“(1)Whether the Learned Tribunal on a true and proper interpretation of the provisions of Section 115J of the Act and also the Companies Act was justified in law in disallowing the provision for bad and doubtful debts and advances on the grounds that the said provision is not an amount set aside towards the provisions made for meeting liabilities which are not the ascertained liability.

(2)Whether the Learned Tribunal failed to appreciate that the expression provision in any event is capable of interpretations on which there are two conceivable views and as such the said mistake, if any, is not a mistake apparent from record and cannot be the subject matter of rectification under Section 154 of the Act.

(3)Whether the Learned Tribunal was justified in affirming Assessing Officer’s decision that depreciation provision prior to 1.4.1998 written back in the profit and loss account is to be included as part of book profit, as Section 115J of the Act does not empower the Assessing Officer to go beyond the net profit as disclosed in profit and loss account and balance sheet certified by the auditors and allowing the assessing officer to make the additions on the ground of bad and doubtful debt which have been disclosed in the profit and loss account prepared according to the Companies Act and certified by Auditors.

(4)Whether the Learned Tribunal was justified in not appreciating that the amount of depreciation for the period up to 30.9.87 which has been added back to the net profit of the assessee for the current year is to be reduced from the profit as disclosed in the book profit according to the Schedule VI to the Companies Act and the said amount of depreciation which were provided for up to 30.9.87 according to specific provision of the explanation have to be reduced from the book profit prepared according to the Companies Act and as such non-reduction of the said amount was clearly illegal invalid and without any legal basis.

(5)Whether the Learned Tribunal had misinterpreted and misconstrued the provisions of Section 115J of the Act read with Explanation and the proviso thereto and should have considered that the provision for depreciation made up to 30.9.87 is by reason of the expressed provisions of the Act is to be reduced from the books profit and as such the decision of the tribunal is clearly illegal invalid and not sustainable in law.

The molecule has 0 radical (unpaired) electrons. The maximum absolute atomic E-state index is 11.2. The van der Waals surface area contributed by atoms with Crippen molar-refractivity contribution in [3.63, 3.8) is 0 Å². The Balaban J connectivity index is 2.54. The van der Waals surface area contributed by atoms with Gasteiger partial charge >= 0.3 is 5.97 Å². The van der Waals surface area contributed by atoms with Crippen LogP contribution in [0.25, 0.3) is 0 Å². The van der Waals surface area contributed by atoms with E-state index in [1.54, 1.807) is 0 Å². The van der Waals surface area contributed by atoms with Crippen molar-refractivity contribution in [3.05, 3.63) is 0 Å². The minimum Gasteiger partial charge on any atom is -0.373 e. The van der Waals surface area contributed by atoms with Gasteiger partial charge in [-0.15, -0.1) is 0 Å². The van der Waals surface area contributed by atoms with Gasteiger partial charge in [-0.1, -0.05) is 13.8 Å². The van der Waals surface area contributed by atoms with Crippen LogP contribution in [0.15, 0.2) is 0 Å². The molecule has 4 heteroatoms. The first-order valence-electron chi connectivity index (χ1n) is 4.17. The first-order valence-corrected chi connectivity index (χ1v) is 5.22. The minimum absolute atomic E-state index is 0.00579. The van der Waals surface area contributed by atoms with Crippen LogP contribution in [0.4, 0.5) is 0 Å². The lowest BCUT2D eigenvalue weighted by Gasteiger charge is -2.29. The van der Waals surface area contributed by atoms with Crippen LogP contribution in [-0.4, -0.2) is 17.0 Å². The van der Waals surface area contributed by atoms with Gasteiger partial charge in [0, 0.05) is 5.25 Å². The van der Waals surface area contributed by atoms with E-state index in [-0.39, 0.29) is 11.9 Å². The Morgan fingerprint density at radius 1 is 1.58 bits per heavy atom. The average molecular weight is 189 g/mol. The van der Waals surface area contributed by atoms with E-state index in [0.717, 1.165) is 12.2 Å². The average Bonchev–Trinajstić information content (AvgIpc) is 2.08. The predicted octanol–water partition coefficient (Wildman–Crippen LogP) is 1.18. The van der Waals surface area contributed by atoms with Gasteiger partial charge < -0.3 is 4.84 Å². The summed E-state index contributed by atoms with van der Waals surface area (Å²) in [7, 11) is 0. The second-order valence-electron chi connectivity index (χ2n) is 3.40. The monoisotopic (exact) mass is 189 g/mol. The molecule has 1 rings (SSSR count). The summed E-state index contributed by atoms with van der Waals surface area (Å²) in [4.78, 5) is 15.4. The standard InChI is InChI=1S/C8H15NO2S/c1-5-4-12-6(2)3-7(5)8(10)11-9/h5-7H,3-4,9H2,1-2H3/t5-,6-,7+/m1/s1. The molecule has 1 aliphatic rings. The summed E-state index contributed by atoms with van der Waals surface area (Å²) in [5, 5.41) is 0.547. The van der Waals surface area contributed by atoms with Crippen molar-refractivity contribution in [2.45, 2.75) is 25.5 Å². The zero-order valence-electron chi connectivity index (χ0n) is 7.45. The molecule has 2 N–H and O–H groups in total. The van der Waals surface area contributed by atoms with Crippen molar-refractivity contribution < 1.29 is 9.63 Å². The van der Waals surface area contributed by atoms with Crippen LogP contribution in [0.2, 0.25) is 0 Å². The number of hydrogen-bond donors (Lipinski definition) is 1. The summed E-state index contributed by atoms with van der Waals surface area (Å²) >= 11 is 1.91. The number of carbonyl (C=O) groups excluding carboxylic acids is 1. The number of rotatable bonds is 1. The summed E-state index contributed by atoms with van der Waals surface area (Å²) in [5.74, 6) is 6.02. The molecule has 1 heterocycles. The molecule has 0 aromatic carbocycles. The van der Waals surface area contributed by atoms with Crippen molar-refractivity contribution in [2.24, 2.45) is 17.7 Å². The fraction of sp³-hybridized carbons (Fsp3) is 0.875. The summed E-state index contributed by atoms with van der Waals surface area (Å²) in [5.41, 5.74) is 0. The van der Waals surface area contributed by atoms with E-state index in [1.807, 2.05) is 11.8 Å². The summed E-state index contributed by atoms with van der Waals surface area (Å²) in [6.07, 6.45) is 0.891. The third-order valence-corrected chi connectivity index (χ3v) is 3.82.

(6)Whether the purported decision of the Tribunal is clearly erroneous and not tenable in the eye of law when the assessee has prepared its account according to the provisions of Schedule VI to the Companies Act and there is no objection or allegation that the said profit and loss account has not been prepared according to the provisions of the Companies Act and in view of the settled law that the Assessing Officer has no competence, jurisdiction and/or authority to go beyond the said balance sheet and profit and loss account prepared according to Companies Act.

(7)Whether the Learned Tribunal was justified in holding that the amount of Rs. 11,71,39,380/- being the depreciation for the year prior to 30.9.87 was not reflected under the head provision as stood on 30.9.87 and was not provided in a year prior to the year relevant to the assessment year commencing on or after 1.4.88.

(8)Whether the aforesaid observations of the Tribunal is patently illegal, perverse and contrary to the facts on records as will appear from the balance sheet as on 31st September, 1987 and 31st March, 1989.”

5. Dr. Pal, the learned Senior Advocate appearing on behalf of the assessee, however, restricted his submission to only the grounds Nos.1, 2 and 4 indicated above, as according to him, those three questions are the real disputes involved in this appeal and the other points formulated are really the repetition of the selfsame points.

6. So far as the first question is concerned, Dr. Pal strongly relied upon a decision of the Supreme Court in the case of CIT v. HCL Comnet Systems & Services Ltd. [2008] 305 ITR 409 / 174 Taxman 118 (SC) and particularly, upon the following observations made by the Supreme Court in the said decision :